In response to this call, Massachusetts Governor John Andrew called a meeting for all those interested in the creation of a monument. This resulted in the formation of a committee of 21 prominent Bostonians, including Charles Sumner, Joshua Smith, and notable Beacon Hill community leader Rev. Leonard Grimes.
After the committee determined the monument would be an equestrian statue of Col. Shaw, fundraising began in earnest. Rich and poor, Black and White, from Boston and beyond—those of all backgrounds donated to the cause. Shaw Memorial fund treasurer Edward Atkinson recalled, "I believe that no one was ever asked to subscribe; all the contributions have been of a purely voluntary character, most gladly given."
Despite this earnest reaction to the cause, the creation of the Memorial stalled for over a decade. Active supporters such as Sumner, Andrews, and Smith passed away during this standstill. Finally, in August 1882, the committee commissioned sculptor Augustus Saint-Gaudens to create an equestrian statue to commemorate Col. Shaw.
Making the Memorial
An Irish-born sculptor, Augustus Saint-Gaudens immigrated to the United States at a young age. He returned to Europe to study sculpting at the École des Beaux-Arts in France. Saint-Gaudens won his first major public commission in 1876 with a monument to Admiral David Glasgow Farragut in New York. This well-received work boosted his status as an artist, and Saint-Gaudens became a sought-after sculptor.
When Saint-Gaudens won the commission for the Shaw Memorial, there appeared to be a general consensus that the memorial would be an equestrian statue. Early drawings and sketches reflect this concept. However, it soon became clear that an equestrian statue did not please interested parties. Saint-Gaudens reflected:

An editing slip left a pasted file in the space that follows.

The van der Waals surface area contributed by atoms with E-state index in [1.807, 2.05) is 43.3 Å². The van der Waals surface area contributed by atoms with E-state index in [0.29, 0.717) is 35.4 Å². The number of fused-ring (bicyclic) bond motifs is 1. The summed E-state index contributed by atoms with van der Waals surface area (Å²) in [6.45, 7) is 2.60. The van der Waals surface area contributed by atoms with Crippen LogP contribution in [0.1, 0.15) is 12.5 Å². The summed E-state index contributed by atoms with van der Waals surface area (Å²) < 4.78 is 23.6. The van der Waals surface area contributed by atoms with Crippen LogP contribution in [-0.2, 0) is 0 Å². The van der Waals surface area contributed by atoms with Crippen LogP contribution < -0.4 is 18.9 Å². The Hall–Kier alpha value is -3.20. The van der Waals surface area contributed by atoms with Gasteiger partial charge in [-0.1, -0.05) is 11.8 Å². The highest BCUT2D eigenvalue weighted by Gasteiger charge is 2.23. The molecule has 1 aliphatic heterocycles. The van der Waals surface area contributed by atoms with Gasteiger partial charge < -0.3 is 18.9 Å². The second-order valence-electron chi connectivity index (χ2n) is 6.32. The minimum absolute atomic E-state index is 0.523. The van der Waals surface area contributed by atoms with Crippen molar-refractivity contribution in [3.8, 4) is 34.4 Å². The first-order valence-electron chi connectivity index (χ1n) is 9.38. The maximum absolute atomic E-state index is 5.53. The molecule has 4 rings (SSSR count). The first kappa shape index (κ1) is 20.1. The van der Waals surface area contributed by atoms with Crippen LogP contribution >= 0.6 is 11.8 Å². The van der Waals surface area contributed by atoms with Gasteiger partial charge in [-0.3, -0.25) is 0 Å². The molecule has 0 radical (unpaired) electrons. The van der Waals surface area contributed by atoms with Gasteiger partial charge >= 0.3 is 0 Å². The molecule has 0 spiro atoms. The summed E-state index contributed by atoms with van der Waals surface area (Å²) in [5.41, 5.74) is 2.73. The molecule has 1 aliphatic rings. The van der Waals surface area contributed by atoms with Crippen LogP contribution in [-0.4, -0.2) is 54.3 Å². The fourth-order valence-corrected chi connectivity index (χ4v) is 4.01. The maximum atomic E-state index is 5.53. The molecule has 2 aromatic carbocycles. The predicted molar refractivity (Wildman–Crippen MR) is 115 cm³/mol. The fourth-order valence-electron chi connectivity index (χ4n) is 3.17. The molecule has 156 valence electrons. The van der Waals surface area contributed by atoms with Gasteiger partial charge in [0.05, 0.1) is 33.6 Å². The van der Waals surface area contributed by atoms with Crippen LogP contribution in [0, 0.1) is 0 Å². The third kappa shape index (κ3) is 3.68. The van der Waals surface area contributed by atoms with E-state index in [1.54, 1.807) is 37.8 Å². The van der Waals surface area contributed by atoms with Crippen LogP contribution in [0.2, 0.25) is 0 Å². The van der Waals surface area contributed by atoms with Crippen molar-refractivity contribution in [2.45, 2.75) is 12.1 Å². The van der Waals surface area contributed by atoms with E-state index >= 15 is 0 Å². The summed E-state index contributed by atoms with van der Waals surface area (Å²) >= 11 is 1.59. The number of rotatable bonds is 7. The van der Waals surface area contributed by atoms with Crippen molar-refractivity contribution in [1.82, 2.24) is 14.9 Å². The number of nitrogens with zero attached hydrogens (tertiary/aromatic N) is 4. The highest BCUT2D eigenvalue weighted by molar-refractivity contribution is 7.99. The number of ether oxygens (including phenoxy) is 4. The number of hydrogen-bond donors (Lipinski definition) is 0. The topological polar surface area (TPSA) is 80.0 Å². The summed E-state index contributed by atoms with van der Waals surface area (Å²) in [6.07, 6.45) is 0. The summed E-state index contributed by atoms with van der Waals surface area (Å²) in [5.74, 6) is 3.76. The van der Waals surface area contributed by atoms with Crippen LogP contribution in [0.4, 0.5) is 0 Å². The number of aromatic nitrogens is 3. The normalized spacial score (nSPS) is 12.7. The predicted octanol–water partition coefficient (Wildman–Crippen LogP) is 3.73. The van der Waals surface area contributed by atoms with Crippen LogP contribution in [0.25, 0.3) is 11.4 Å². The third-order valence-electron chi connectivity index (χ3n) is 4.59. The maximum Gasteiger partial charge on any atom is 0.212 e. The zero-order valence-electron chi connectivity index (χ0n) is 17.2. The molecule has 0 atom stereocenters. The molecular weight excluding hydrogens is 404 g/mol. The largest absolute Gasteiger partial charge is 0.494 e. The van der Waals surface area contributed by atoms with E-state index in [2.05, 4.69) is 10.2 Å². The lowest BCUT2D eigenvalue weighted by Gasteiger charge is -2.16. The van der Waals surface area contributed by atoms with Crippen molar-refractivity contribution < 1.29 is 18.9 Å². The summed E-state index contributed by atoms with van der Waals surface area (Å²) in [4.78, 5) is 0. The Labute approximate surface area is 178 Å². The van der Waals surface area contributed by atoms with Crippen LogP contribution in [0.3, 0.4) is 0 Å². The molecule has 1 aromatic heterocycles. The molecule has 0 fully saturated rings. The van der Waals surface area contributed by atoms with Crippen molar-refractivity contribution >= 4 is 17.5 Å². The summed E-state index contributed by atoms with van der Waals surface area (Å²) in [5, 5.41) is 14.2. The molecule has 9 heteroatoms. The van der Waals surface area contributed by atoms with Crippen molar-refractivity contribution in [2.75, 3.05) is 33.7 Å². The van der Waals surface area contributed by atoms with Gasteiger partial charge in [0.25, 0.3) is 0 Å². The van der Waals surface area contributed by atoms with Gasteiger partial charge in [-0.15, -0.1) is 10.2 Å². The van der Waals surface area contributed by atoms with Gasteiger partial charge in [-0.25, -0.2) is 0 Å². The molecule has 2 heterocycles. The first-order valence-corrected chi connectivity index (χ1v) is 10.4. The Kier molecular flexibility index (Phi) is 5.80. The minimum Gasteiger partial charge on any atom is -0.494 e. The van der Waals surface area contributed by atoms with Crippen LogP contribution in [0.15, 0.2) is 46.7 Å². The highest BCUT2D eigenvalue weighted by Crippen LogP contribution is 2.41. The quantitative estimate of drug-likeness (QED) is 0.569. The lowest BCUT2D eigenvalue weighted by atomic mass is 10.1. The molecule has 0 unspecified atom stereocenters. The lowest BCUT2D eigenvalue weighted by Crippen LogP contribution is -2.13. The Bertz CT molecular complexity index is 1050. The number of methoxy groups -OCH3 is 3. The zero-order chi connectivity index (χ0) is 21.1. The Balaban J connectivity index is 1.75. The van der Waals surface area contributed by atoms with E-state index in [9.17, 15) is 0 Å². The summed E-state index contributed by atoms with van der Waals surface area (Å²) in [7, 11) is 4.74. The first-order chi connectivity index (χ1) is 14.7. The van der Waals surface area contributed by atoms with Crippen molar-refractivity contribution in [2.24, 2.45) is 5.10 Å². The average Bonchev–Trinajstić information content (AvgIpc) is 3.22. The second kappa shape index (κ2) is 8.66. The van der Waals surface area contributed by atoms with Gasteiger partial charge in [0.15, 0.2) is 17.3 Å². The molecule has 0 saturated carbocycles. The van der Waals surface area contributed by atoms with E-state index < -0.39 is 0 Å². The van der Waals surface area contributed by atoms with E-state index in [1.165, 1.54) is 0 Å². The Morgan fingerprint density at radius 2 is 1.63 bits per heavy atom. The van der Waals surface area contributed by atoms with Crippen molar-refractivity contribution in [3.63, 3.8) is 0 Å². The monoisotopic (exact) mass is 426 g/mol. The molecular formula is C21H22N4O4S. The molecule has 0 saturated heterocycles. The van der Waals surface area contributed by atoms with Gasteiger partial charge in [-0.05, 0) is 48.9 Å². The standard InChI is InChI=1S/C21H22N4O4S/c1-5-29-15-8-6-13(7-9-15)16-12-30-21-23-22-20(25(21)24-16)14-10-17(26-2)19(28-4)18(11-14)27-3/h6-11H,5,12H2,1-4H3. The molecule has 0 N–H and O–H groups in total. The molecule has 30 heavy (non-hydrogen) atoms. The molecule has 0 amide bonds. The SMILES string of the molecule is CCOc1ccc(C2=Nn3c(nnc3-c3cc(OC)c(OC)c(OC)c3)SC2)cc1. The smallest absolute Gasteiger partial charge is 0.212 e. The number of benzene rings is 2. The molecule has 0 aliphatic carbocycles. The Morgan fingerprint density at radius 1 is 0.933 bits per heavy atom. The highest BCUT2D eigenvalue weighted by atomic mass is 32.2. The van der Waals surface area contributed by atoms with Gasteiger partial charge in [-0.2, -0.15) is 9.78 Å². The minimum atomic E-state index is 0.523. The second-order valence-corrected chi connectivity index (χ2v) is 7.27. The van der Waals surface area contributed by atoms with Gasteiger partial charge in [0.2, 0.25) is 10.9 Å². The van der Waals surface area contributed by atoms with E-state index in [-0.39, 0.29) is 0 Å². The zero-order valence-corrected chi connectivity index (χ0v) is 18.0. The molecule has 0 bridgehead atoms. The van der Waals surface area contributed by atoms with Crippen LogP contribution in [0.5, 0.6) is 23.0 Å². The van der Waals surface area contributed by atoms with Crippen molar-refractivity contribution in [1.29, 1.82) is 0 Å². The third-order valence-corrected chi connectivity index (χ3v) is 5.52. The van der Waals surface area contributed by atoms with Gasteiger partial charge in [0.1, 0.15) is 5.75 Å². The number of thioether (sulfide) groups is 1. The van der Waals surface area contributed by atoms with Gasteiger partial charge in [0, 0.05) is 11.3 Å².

the Shaw family objected on the ground that, although Shaw was of a noble type, as noble as any, still he had not been a great commander, and only men of the highest rank should be so honored. In fact, it seemed pretentious. Accordingly, in casting about for some manner of reconciling my desire with their ideas, I fell upon a plan of associating him directly with his troops in a bas-relief, and thereby reducing his importance.
The concept of Shaw on horseback with marching soldiers might have been inspired, at least in part, by the painting "Campagne de France 1814" (1864) by Jean-Louis Ernest Meissonier, which depicts Napoleon on horseback with rows of infantry in the background. In depicting the soldiers, Saint-Gaudens strove for realism. In this relief, he wanted to show a range in facial features and age, as likely found among the soldiers of the regiment. In the few previous inclusions of African Americans in public monuments, artists often fell into common stereotypes and tropes. Saint-Gaudens instead focused on depicting the Black soldiers with realistic features and accurate accompanying clothing and accoutrements. Although striving for this realism, it appeared Saint-Gaudens did not rely on any existing photographs of members of the 54th, nor did he apparently meet with any members while he was creating the studies of the soldiers. Instead, Saint-Gaudens hired Black men he came across on the street near his studio. In all, Saint-Gaudens created some 40 models of heads to use as studies.
From about 1883 to 1897, Saint-Gaudens methodically worked on the bas relief. To him, working on the monument "became a labor of love." During this time, Saint-Gaudens fulfilled other smaller commissions, much to the chagrin of the Memorial committee. Saint-Gaudens defended his stance, considering the longevity of a public monument like the Shaw: